Yamaha CX5M

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Yamaha CX5M Music Computer set

Yamaha CX5M is an MSX-system compatible computer that expands upon the normal features expected from these systems with a built-in eight-voice FM synthesizer module, introduced in 1984 by Yamaha Corporation.[1]

This FM synth itself has stereo audio outputs, an input for a purpose-built four-octave keyboard, and a pair of MIDI Input/Output ports that could be used for normal MIDI on the second revision of the CX5M but only management of data from a Yamaha DX7 on the first model.

Specification[edit]

The CX5M was built to the MSX standard, which included slots for inserting programmed cartridges. These extended the machine's capability, accepting a range of games, office applications and so on. Yamaha produced a range of cartridges including a programmer for Yamaha's DX range of FM keyboards and a real-time sequencer. Two of these, the Voice Editor and Music Composer, allowed the user to program a bank of 48 sounds for the CX5's own built in synthesizer and to sequence up to eight channels of music, controlling the built-in module or external instruments via MIDI, in step-time using a musical-stave input screen.

Yamaha SFG-01
FM Synthesizer Unit (internals):
8ch 4op FM sound chip YM2151 was used for multitimbral sounds and composite sinusoidal modeling (CSM) singing voice.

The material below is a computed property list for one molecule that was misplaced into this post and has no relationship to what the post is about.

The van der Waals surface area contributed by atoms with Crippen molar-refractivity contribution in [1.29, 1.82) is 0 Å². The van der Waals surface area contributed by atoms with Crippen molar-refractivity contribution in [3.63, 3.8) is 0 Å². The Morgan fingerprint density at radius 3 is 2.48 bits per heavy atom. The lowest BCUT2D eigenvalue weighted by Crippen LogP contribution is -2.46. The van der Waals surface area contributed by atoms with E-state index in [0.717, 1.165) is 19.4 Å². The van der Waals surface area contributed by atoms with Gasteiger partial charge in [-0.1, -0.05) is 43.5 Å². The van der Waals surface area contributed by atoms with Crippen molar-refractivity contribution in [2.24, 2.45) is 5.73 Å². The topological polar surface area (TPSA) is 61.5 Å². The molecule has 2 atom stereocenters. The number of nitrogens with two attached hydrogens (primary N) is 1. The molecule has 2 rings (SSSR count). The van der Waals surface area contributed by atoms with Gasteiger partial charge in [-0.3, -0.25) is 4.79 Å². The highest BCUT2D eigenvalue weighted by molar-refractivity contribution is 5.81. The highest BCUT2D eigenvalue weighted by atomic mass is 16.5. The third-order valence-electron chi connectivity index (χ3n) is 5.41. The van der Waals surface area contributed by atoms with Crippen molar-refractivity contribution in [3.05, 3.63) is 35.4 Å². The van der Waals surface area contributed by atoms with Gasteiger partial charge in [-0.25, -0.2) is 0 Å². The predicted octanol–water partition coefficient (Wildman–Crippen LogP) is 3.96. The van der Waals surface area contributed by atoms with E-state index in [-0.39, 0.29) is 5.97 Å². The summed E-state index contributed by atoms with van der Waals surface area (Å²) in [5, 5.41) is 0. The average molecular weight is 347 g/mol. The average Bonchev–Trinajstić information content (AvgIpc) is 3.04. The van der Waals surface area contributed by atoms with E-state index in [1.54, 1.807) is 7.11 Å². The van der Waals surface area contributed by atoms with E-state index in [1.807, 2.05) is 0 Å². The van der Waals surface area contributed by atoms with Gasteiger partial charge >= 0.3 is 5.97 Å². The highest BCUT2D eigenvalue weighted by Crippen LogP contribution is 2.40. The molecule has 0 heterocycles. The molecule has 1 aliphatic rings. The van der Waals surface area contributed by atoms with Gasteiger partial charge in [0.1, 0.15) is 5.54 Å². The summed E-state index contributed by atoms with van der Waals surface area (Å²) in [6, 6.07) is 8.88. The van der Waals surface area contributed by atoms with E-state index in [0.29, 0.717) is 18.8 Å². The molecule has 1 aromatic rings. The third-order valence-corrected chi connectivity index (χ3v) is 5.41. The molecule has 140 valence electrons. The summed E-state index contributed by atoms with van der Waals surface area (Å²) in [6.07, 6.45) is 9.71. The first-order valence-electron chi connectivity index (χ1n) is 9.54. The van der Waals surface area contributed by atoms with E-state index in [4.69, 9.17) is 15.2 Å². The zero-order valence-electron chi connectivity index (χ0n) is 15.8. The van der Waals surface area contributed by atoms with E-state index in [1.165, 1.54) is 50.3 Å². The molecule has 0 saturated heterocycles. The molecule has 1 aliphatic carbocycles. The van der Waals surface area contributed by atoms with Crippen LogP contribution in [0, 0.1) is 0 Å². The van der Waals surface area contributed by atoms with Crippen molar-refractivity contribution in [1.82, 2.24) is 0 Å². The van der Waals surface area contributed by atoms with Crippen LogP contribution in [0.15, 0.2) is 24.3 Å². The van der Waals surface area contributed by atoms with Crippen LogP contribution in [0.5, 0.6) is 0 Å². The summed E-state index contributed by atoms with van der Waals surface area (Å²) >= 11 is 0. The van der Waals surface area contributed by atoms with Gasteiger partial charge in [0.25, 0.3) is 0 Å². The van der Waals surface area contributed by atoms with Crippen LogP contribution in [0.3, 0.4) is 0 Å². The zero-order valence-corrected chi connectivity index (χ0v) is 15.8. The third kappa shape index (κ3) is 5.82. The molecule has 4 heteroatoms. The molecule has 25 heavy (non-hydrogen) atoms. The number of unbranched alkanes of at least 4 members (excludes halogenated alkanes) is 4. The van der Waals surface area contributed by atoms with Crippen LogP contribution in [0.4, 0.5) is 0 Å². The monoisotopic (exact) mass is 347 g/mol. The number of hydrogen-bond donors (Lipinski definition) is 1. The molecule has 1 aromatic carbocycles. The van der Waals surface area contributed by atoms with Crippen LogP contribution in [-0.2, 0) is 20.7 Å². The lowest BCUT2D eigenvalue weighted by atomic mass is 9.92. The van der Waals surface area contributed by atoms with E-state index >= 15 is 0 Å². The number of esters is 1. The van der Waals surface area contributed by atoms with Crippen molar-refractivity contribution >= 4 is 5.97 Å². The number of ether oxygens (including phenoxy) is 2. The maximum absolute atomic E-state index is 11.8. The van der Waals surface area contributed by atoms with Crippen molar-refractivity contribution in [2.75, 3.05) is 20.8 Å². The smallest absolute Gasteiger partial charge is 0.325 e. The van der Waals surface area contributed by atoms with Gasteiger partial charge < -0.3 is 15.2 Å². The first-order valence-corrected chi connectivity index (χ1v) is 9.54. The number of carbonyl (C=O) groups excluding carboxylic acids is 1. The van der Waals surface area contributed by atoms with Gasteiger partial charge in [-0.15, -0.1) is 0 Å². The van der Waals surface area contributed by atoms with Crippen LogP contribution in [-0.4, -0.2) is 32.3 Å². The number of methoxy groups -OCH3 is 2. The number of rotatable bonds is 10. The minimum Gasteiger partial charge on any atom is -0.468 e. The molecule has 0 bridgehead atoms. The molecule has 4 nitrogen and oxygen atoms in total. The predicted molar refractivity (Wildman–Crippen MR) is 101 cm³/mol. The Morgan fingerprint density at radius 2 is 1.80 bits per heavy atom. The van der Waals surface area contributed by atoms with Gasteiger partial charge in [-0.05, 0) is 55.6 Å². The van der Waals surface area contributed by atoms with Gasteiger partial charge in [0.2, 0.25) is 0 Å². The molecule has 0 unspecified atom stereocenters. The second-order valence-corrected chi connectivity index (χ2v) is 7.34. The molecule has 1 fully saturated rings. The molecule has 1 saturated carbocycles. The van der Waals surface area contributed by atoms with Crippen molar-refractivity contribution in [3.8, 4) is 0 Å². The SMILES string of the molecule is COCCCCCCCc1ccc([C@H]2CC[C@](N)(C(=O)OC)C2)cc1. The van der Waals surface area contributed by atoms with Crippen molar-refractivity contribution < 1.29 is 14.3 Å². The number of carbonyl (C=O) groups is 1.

Three versions of the CX5M were released. The first contained as its FM module the SFG-01, which could not receive external MIDI note information; it required a proprietary keyboard and only used its MIDI port was an output to send data to Yamaha's then-flagship DX7. The second version, the CX5M II (or CX7M/128 in Japan[2][3]), upgraded the FM system to the SFG-05, which supported MIDI input and thus allowed the internal FM synth to be played by any external MIDI keyboard. There was also a later CX5M II with some smaller differences.[4]

Yamaha FB-01 FM Sound Generator and a headphone on it

Later, Yamaha released the Yamaha FB-01 MIDI module, which was effectively an SFG-05 in a standalone, portable case.[5]

References[edit]

  1. ^ "Yamaha CX5M Music Computer". SonicState.com. 
  2. ^ "CX7M/128 (discontinued)" (in Japanese). Yamaha.  — for details, see CX7/128.
  3. ^ "CX7/128 (discontinued)" (in Japanese). Yamaha. 
  4. ^ Eirik Lie. "CX5M FAQ". 
  5. ^ FB-01 is an independent Z80 microprocessor system that sends and receives data from YM2164. Mages; et al. (May 2010). "Yamaha FB-01". 

External links[edit]